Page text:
Granted reading this story and following along, how the hell is dish supposed to solve att's problems?
Maybe Dish owns some spectrum that At&t could use. I duna...
Buy Verizon and rename it to AT&T
That move will create jobs plus improve the economy.
Also AT&T is paying the media again for positive press.
Other Bloomberg story: AT&T Raises Prices, Caps on Wireless
Yay investors rejoice! AT&T will have new record-high quarter earnings! MILK THOSE EVIL CUSTOMERS
THE CUSTOMER IS ALWAYS WRONG
DavidI start new work on Premium,VIP
Granite City, IL
they bought me for another year of service does that count? but only just one year!!
PaladinSage of the light
Key problem is spectrum
AT&T only has greenfield spectrum for 80% of the country. With agressive deployment plans in 2012 they'll either be using most of their "underutilitzed" spectrum or Verizon and Sprint will eat their lunch. That still doesn't help the ares where no greenfield exists. These areas will require spectrum refarms that require different handsets than the rest of the country. How is that an ideal technical solution for AT&T? There's a reason why the engineers rejected the marketing people's solution... they did not have the spectrum. Ulitmately what leaked to the FCC was inaccurate. AT&T cannot complete their network to more than 80% of their footprint without either more greenfield spectrum. Period.
Dish spectrum would pair with Qualcomm spectrum and go a long way to solve AT&T's problem. That's why this talk is happening in the first place. It would actually be less painful than the T-Mobile deal was, AT&T might luck into doing the right thing here.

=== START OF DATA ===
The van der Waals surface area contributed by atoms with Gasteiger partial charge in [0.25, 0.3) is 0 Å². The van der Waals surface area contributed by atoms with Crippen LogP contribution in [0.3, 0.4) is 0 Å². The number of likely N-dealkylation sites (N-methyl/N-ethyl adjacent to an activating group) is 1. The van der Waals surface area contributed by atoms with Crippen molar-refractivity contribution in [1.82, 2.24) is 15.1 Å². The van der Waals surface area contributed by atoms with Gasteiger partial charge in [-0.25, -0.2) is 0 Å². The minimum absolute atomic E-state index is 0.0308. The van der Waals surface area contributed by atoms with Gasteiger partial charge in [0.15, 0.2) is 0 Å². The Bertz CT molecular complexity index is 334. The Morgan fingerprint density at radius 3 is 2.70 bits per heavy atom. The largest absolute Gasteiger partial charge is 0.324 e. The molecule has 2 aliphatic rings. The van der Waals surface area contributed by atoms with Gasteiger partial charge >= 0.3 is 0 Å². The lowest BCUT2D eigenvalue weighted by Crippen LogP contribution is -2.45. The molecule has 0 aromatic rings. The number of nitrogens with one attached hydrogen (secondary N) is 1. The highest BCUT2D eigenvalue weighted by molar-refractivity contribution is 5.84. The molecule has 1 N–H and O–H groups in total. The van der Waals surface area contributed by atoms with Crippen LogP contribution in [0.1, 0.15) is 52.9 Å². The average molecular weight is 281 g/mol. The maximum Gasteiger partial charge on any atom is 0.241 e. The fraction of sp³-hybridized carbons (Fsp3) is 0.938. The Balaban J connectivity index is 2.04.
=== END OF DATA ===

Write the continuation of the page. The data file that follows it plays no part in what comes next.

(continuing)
Correct, without the Qualcomm spectrum. I don't think that spectrum re-farming is coming in the foreseeable future, because they need that spectrum for HSPA+, so they will have to rely on that "4G" in those areas that don't have greenfield.
The Qualcomm spectrum will eventually provide greenfield in LTE, but it's not very much (Verizon's C Block is 22mhz alone), and it requires TD-LTE to work in the first place, which, AFAIK, doesn't exist as of now...
DISH, however, would make sense for AT&T, as DISH isn't going to be able to use or build-out anything meaningful. If they bought the DISH spectrum in exchange for an agreement to resell to rural areas through DISH, and some rural build-out requirements from DISH, it would hugely benefit both parties. It also wouldn't raise any more regulatory red flags than the Spectrumco purchase by Verizon, as DISH similarly doesn't actually own a terrestrial wireless network, unlike T-Mobile.
|reply to jp16 |
I'm sure Lightsquared would like someone to buy their tainted spectrum, even at a discount.
|reply to Paladin |
Re: Key problem is spectrum
Ok AT&T needs more greenfield spectrum which is a fact. How much will buying Dish move them from 80% of the country?
Well, the Qualcomm already covers the whole country, but it's only 6mhz, the DISH spectrum would give them 12mhz nationwide, all unpaired, but that's at least a start, especially considering they already have paired SMH or AWS in all the major markets, so it would largely be filling in coverage, not capacity. It would also be a much better use of the spectrum than DISH owning it, as they're not going to do anything with it.
I'm in the situation where if I wanted to I could switch from AT&T to VZW. Will AT&T be able to catch up to VZW in quality of LTE and coverage?
Not directly. But the combination of LTE and HSPA+ may be VERY compelling. Remember, in more rural/exurban areas, AT&T's HSPA+ is insanely awesome, and in the urban areas, they do, by and large, have the spectrum to deploy LTE. However, for straight up LTE, Verizon is going to DOMINATE.